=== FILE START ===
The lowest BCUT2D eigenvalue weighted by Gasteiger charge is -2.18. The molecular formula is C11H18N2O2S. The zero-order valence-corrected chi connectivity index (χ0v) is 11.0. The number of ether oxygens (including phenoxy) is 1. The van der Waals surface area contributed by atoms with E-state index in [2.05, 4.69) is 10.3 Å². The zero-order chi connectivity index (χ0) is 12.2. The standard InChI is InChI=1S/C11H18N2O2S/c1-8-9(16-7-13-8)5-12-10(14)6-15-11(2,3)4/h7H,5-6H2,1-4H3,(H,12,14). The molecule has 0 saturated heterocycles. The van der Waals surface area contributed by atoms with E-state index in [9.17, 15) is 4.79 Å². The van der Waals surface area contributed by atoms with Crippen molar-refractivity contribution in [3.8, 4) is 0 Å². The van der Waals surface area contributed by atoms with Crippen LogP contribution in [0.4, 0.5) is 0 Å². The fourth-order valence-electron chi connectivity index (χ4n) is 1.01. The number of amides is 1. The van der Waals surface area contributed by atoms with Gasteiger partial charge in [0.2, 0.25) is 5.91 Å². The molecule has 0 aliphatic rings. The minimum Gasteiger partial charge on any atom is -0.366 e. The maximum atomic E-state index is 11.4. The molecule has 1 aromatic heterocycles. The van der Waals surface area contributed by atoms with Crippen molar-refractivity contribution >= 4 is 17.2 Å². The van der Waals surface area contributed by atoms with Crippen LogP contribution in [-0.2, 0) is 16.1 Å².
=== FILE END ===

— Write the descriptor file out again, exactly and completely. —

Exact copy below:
The lowest BCUT2D eigenvalue weighted by Gasteiger charge is -2.18. The molecular formula is C11H18N2O2S. The zero-order valence-corrected chi connectivity index (χ0v) is 11.0. The number of ether oxygens (including phenoxy) is 1. The van der Waals surface area contributed by atoms with E-state index in [2.05, 4.69) is 10.3 Å². The zero-order chi connectivity index (χ0) is 12.2. The standard InChI is InChI=1S/C11H18N2O2S/c1-8-9(16-7-13-8)5-12-10(14)6-15-11(2,3)4/h7H,5-6H2,1-4H3,(H,12,14). The molecule has 0 saturated heterocycles. The van der Waals surface area contributed by atoms with E-state index in [9.17, 15) is 4.79 Å². The van der Waals surface area contributed by atoms with Crippen molar-refractivity contribution in [3.8, 4) is 0 Å². The van der Waals surface area contributed by atoms with Crippen LogP contribution in [0.4, 0.5) is 0 Å². The fourth-order valence-electron chi connectivity index (χ4n) is 1.01. The number of amides is 1. The van der Waals surface area contributed by atoms with Gasteiger partial charge in [0.2, 0.25) is 5.91 Å². The molecule has 0 aliphatic rings. The minimum Gasteiger partial charge on any atom is -0.366 e. The maximum atomic E-state index is 11.4. The molecule has 1 aromatic heterocycles. The van der Waals surface area contributed by atoms with Crippen molar-refractivity contribution >= 4 is 17.2 Å². The van der Waals surface area contributed by atoms with Crippen LogP contribution in [-0.2, 0) is 16.1 Å².